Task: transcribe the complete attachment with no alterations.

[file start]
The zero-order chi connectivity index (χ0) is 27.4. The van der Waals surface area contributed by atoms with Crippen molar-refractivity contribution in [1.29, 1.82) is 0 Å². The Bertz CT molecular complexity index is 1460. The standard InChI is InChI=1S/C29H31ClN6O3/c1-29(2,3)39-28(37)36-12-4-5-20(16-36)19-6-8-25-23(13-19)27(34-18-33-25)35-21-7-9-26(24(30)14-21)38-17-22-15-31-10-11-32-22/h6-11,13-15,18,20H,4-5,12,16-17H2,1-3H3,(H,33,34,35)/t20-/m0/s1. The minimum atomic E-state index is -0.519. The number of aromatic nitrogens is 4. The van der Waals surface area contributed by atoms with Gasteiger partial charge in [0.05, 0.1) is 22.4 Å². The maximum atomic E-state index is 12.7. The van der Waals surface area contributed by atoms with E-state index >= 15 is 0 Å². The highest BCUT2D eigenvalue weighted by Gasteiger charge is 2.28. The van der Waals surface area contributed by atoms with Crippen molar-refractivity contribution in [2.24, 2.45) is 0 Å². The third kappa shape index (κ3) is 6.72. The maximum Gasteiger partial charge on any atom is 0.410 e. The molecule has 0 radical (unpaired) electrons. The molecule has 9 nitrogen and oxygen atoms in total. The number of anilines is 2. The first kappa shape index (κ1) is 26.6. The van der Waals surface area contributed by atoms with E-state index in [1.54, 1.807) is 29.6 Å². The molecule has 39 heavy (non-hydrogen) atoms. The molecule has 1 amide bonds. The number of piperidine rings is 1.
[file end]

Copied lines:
The zero-order chi connectivity index (χ0) is 27.4. The van der Waals surface area contributed by atoms with Crippen molar-refractivity contribution in [1.29, 1.82) is 0 Å². The Bertz CT molecular complexity index is 1460. The standard InChI is InChI=1S/C29H31ClN6O3/c1-29(2,3)39-28(37)36-12-4-5-20(16-36)19-6-8-25-23(13-19)27(34-18-33-25)35-21-7-9-26(24(30)14-21)38-17-22-15-31-10-11-32-22/h6-11,13-15,18,20H,4-5,12,16-17H2,1-3H3,(H,33,34,35)/t20-/m0/s1. The minimum atomic E-state index is -0.519. The number of aromatic nitrogens is 4. The van der Waals surface area contributed by atoms with Gasteiger partial charge in [0.05, 0.1) is 22.4 Å². The maximum atomic E-state index is 12.7. The van der Waals surface area contributed by atoms with E-state index >= 15 is 0 Å². The highest BCUT2D eigenvalue weighted by Gasteiger charge is 2.28. The van der Waals surface area contributed by atoms with Crippen molar-refractivity contribution in [2.24, 2.45) is 0 Å². The third kappa shape index (κ3) is 6.72. The maximum Gasteiger partial charge on any atom is 0.410 e. The molecule has 0 radical (unpaired) electrons. The molecule has 9 nitrogen and oxygen atoms in total. The number of anilines is 2. The first kappa shape index (κ1) is 26.6. The van der Waals surface area contributed by atoms with E-state index in [1.54, 1.807) is 29.6 Å². The molecule has 39 heavy (non-hydrogen) atoms. The molecule has 1 amide bonds. The number of piperidine rings is 1.